The plaintiffs assign as error a number of evidentiary rulings by the trial court: (1) The court admitted the original complaint against the Pelkeys into evidence on the issue of proximate cause; (2) the court excluded from evidence as full exhibits certain literature concerning the safety of pool slides; and (3) the court permitted prior statements of a witness to be used to refresh her recollection. We find none of these rulings to have been in error.
The original complaint against the Pelkeys was introduced into evidence as a judicial admission on the issue of proximate cause. Statements in pleadings that are inconsistent with claims advanced at trial are admissible as judicial admissions. In Tough v. Ives, 162 Conn. 274, 283, 294 A.2d 67 (1972), we held that a plaintiff's complaint against the drivers of cars involved in an accident was relevant in her subsequent suit against the highway commissioner alleging that icy road conditions had proximately caused her injury. For the same reason, the original complaint was correctly admitted in this case. See also Kucza v. Stone, 155 Conn. 194, 197, 230 A.2d 559 (1967). While Tough and Kucza involved admissions by way of pleadings from separate actions, that is a distinction without a difference, since "[a] superseded pleading remains in the case as a part of its history and is available to the adverse party as an admission." Nichols v. Nichols, 126 Conn. 614, 620, 13 A.2d 591 (1940).
Admission of the original complaint on the issue of proximate cause is not interdicted by 52-216a of the General Statutes. That statute forbids introduction in a jury trial of a covenant not to sue, or a release of joint tortfeasor. It is clear that no such covenant or release was ever introduced into evidence in this case, despite the defendants' efforts to the contrary. It would be entirely speculative to assume that the jury, warned that the original complaint had been admitted solely on the issue of causation, would have drawn improper inferences concerning settlement.
"[General Statutes] Sec. 52-216a. READING OF AGREEMENTS TO RELEASES TO JURY PROHIBITED. An agreement not to bring legal action by any tortfeasor or release of a tortfeasor in any cause of action, shall not be read to a jury or in any other way introduced in evidence by either party at any time during the trial of such cause of action against any other joint tortfeasors, nor shall any other agreement not to sue or release of claim among any plaintiffs or defendants in such action be read or in any other way introduced to a jury, except the court at the conclusion of the trial may deduct from the verdict any amount of money received by any party to such action pursuant to such agreement not to sue or such release of claim. Nothing in this section shall prohibit the introduction of such agreement or release in a trial to the court."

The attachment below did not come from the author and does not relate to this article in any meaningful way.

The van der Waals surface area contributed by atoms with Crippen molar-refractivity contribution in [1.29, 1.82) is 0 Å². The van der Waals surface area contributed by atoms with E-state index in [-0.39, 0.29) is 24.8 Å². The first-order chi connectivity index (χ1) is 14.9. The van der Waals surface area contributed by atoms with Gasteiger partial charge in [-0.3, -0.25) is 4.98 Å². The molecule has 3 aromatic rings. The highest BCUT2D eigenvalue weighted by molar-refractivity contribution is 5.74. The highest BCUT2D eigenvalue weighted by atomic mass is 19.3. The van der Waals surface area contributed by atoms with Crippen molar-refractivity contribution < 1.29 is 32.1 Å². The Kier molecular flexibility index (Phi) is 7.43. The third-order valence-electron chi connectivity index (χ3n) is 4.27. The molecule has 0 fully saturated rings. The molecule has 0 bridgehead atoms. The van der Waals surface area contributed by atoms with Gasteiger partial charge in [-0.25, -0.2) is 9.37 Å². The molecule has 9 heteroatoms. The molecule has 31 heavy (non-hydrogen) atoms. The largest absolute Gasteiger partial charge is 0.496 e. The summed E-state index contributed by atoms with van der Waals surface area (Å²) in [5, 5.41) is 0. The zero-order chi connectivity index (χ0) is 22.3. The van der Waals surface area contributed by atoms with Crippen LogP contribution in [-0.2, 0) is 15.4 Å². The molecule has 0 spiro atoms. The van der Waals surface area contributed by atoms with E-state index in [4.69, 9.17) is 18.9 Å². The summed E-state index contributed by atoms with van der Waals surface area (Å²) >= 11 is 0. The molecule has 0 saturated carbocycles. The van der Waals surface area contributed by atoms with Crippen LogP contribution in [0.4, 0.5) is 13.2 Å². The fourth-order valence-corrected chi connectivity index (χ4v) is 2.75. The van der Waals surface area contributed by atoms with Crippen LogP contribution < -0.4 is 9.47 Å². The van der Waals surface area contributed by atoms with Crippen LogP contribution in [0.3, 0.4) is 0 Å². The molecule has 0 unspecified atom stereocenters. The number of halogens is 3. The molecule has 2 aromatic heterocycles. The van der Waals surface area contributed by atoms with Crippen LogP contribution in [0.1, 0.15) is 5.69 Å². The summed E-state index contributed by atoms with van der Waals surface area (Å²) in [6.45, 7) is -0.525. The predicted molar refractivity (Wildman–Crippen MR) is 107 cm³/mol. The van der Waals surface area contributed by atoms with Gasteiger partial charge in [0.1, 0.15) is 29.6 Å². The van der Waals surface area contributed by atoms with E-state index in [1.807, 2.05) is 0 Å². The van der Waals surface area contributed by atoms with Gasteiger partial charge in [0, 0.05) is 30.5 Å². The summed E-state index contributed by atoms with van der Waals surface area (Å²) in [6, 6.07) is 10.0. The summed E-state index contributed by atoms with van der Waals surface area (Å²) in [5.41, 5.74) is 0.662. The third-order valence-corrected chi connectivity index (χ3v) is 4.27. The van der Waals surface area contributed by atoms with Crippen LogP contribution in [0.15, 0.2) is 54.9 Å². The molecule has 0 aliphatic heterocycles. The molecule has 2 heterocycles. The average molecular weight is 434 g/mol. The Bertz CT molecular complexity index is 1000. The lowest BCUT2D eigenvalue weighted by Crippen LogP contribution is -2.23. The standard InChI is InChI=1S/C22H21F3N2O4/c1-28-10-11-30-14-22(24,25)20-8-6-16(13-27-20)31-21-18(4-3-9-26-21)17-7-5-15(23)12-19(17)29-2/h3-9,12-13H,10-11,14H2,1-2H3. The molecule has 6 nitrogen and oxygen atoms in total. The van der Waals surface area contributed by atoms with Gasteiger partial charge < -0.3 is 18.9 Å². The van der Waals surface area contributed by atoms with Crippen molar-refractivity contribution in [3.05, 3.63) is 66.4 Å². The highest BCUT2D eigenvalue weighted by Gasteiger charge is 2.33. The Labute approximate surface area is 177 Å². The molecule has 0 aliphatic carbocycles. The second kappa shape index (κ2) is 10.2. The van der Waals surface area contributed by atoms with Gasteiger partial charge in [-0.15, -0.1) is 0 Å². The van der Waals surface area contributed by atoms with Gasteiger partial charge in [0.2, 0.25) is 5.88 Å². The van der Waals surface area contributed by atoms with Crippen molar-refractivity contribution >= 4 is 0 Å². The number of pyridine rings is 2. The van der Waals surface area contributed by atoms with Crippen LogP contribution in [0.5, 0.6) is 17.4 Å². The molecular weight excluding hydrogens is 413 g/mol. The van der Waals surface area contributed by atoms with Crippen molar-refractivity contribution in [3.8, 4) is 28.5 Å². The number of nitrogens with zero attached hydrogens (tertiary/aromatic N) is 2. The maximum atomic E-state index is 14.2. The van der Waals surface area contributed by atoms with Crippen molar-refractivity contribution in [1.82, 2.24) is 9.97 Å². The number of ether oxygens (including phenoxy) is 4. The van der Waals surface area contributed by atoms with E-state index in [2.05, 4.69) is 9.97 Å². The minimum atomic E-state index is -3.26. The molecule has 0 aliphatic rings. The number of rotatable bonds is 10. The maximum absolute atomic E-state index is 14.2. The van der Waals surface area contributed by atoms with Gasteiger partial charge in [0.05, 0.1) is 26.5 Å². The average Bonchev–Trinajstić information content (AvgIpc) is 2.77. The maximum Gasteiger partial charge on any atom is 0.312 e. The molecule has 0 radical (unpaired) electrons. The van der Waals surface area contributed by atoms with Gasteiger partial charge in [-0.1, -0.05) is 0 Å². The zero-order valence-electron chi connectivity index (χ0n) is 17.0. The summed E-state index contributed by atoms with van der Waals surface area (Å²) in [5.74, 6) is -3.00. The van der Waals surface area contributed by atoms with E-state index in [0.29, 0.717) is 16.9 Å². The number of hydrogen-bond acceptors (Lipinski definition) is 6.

The court made a number of evidentiary rulings concerning certain warnings, literature, standards, and test results relating to the safety of pool slides. Some proffered evidence was excluded as hearsay, other as too remote, immaterial, or irrelevant; its admissibility rested within the sound discretion of the trial court; State v. Carbone, 172 Conn. 242, 262, 374 A.2d 215 (1977), cert. denied, 431 U.S. 967, 97 S.Ct. 2925, 53 L.Ed.2d 1063; Steiber v. Bridgeport, 145 Conn. 363, 366, 143 A.2d 434 (1958). Standards promulgated by the Consumer Product Safety Commission in 1976, nine years after the sale of the slide and six years after the injury, were properly excluded as irrelevant under Tomer v. American Home Products Corporation, 170 Conn. 681, 687, 368 A.2d 35 (1976), which held that "[s]ince the defendants could not be held to standards which exceeded the limits of scientific advances existing at the time of their allegedly tortious conduct, expert testimony tending to show the scope of duties owed could have been properly limited to scientific knowledge existing at that time." For similar reasons, the trial court acted within its discretion in admitting, only for the limited purpose of demonstrating feasibility of warning, the post-1970 warnings of another manufacturer of pool slides, and in excluding a potentially prejudicial film. See Tait LaPlante, Handbook of Connecticut Evidence, 9.1(c) (1976).
The plaintiffs' final evidentiary claim on appeal is equally without merit, since again it concerns a matter entrusted to the sound discretion of the trial court. One of the plaintiffs' witnesses was a young girl, Tracey Pelkey, who was eight years old at the time of the accident, and fourteen years old at the time of the trial. Her testimony concerned the place on the slide where Russell had stopped before proceeding to push himself off into the pool. Her original testimony at trial allegedly differed from that contained in a prior deposition and in a prior statement temporally nearer to the time of the accident. The court permitted the defendants' counsel to refresh her recollection by showing her these allegedly contradictory statements, and she then modified her testimony. Whether there was a need for her recollection to be refreshed and whether in all the circumstances it was appropriate to do so were questions for the trial court's exercise of discretion. States v. Grimes, 154 Conn. 314, 322, 228 A.2d 141 (1966).